Full text: Borrowing and business in Australia

There is no reason to believe that this estimate comprises the 
total sum of private borrowing from abroad in the years under 
review. In addition to the sums for which the London market 
was publicly approached, there must have been a considerable 
amount transferred of which no public record exists. But it 
does, at any rate, indicate the growing importance of the 
‘business’ loan ; and is, in addition, a fair index of the propor- 
tion between public and private borrowing. But, as an offset 
to this calculation, it is to be presumed that some amount of 
duplication occurs, especially where loans were opened for 
subscription on both the London and Australian markets. 
Again, there is some ground for mis-statement in the difference 
between the amounts authorized and the amounts subscribed. 
It is thought, therefore, that the omissions on one side of the 
account may very well cancel out the over-statements on the 
other. In any case, there was an ever-accumulating burden of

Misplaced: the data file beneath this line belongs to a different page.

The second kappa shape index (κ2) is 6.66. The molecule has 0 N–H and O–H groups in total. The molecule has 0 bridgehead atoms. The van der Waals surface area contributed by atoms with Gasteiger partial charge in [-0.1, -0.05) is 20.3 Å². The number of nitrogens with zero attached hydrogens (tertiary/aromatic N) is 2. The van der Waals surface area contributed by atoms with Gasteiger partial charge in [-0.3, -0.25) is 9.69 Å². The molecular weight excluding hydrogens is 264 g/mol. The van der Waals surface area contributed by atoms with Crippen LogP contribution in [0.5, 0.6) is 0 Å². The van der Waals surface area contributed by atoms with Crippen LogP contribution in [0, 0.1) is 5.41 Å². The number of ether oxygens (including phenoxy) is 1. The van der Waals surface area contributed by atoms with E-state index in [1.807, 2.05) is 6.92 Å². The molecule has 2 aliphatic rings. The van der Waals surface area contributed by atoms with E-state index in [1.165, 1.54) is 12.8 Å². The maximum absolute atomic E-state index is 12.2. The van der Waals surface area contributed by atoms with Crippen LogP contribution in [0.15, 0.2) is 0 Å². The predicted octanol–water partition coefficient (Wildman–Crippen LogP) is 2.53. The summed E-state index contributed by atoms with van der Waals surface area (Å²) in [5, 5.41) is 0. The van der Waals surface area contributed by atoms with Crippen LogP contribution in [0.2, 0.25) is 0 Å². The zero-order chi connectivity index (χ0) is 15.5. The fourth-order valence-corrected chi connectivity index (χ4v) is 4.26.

indebtedness overseas that was reduced on only one or two 
occasions by redemptions. The old debt was usually carried on 
by means of conversion loans. 
It is, unfortunately, quite impossible in the present condition 
of our business statistics to give more than a very rough 
estimate as to the amount of overseas capital effectively invested 
in Australia prior to 1901. The very great losses consequent 
upon the reconstructions and failures after 1893 make our former 
estimate under this head entirely useless for the period now being 
treated ; and resort had to be made to the very disconnected and 
inadequate primary records of the stock exchange, company 
records, and financial journals. It is known that considerable 
payments are made annually to shareholders abroad in con; 
nexion with investments in mining, pastoral, and mercantile 
concerns operating in Australia. The sum-total which leaves 
these shores year by year in the form of interest and dividends 
cannot, however, be disregarded in our computation. That it 
is considerable in volume, and an important factor in the total 
balance of indebtedness, is beyond any doubt. From anexamina- 
tion of a mass of data bearing upon this point it is concluded that 
the total investment of private capital from overseas could not 
be less than the order of £150 millions at the end of the period 
and might easily be considerably more. It has been assumed for 
the purpose of establishing a balance of indebtedness, therefore,

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